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Verilog Blocking and Non-blocking

Verilog supports blocking and non-blocking assignments statements within the always block with their different behaviors.

The blocking assignment is similar to software assignment statements found in most popular programming languages. The non-blocking assignment is the more natural assignment statement to describe many hardware systems, especially for synthesis.

The blocking assignments can only be used in a few situations, such as modeling combinational logic, defining functions, or implementing testbench algorithms. All IEEE P1364.1 compliant synthesis tools are required to support both blocking and non-blocking assignments in explicit-style code, with the restriction that each variable and each block may use only one or the other kind of assignment.

Blocking Assignment

Blocking assignment statements are assigned using (=) operator and are executed one after the other in a procedural block. But, it will not prevent the execution of statements that run in a parallel block.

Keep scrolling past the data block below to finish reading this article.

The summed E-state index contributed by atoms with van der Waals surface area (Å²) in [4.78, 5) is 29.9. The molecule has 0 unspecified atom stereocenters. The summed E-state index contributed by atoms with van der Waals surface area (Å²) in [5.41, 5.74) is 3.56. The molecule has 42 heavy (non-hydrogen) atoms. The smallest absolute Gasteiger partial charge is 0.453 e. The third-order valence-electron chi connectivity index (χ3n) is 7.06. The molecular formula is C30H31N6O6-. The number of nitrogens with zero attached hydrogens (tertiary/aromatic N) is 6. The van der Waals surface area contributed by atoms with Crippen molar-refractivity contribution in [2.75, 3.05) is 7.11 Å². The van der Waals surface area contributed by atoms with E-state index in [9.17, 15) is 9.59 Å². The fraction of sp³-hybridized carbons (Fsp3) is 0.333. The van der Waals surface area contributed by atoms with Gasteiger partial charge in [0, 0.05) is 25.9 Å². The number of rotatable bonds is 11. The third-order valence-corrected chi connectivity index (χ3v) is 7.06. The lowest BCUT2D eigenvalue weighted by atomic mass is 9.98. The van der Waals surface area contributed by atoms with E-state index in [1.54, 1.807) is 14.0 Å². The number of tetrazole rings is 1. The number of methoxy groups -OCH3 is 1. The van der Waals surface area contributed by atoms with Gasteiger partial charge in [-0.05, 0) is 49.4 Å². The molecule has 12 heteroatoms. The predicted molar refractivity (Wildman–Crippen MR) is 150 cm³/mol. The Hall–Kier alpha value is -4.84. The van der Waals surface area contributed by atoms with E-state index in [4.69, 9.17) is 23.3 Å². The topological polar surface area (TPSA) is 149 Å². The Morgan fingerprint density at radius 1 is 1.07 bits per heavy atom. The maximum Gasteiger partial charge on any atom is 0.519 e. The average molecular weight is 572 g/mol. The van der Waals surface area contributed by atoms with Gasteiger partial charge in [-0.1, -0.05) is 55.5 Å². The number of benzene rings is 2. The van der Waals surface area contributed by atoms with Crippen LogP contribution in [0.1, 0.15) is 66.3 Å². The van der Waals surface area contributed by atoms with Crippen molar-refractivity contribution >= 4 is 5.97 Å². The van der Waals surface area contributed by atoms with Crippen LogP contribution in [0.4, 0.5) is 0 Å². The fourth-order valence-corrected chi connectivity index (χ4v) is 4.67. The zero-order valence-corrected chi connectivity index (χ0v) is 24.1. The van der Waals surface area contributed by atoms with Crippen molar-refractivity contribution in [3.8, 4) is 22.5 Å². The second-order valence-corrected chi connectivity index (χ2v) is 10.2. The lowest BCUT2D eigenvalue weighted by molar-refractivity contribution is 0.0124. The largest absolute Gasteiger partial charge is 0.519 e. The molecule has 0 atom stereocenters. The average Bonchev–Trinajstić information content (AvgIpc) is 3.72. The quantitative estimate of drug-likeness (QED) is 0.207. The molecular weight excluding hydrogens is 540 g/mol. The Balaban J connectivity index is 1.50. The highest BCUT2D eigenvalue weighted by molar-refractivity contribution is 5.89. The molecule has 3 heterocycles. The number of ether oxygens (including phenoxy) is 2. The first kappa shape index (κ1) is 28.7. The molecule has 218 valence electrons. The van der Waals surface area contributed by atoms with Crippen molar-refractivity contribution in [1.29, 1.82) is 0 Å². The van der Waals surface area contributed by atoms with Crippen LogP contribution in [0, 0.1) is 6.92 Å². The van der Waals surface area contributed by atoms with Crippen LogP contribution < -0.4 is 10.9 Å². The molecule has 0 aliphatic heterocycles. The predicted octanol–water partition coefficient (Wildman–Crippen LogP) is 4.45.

There are two initial blocks which are executed in parallel. Statements are executed sequentially in each block and both blocks finish at time 0ns.

To be more specific, variable is assigned first, that followed by the display statement which is then followed by all other statements.

This is visible in the output where variable b and c are 8'hxx in the first display statement. This is because variable b and c assignments have not been executed yet when the first $display is called.

In the below example, we'll add a few delays into the same set of statements to see how it reacts and behaves.

After execution, it gives the following data.

Non-blocking Assignment

Non-blocking assignment statements are allowed to be scheduled without blocking the execution of the following statements and is specified by a (<=) symbol.

The same symbol is used as a relational operator in expressions, and as an assignment operator in the context of a non-blocking assignment.

Take the same example as above, replace all (=) symbols with a non-blocking assignment operator (<=), we'll get the difference in the output.

Now, all the $display statements printed 'h'x. The reason for this behavior is the execution of the non-blocking assignment statements.

The RHS of every non-blocking statement of a particular time-step is captured and moves onto the next statement.

The captured RHS value is assigned to the LHS variable only at the end of the time-step.

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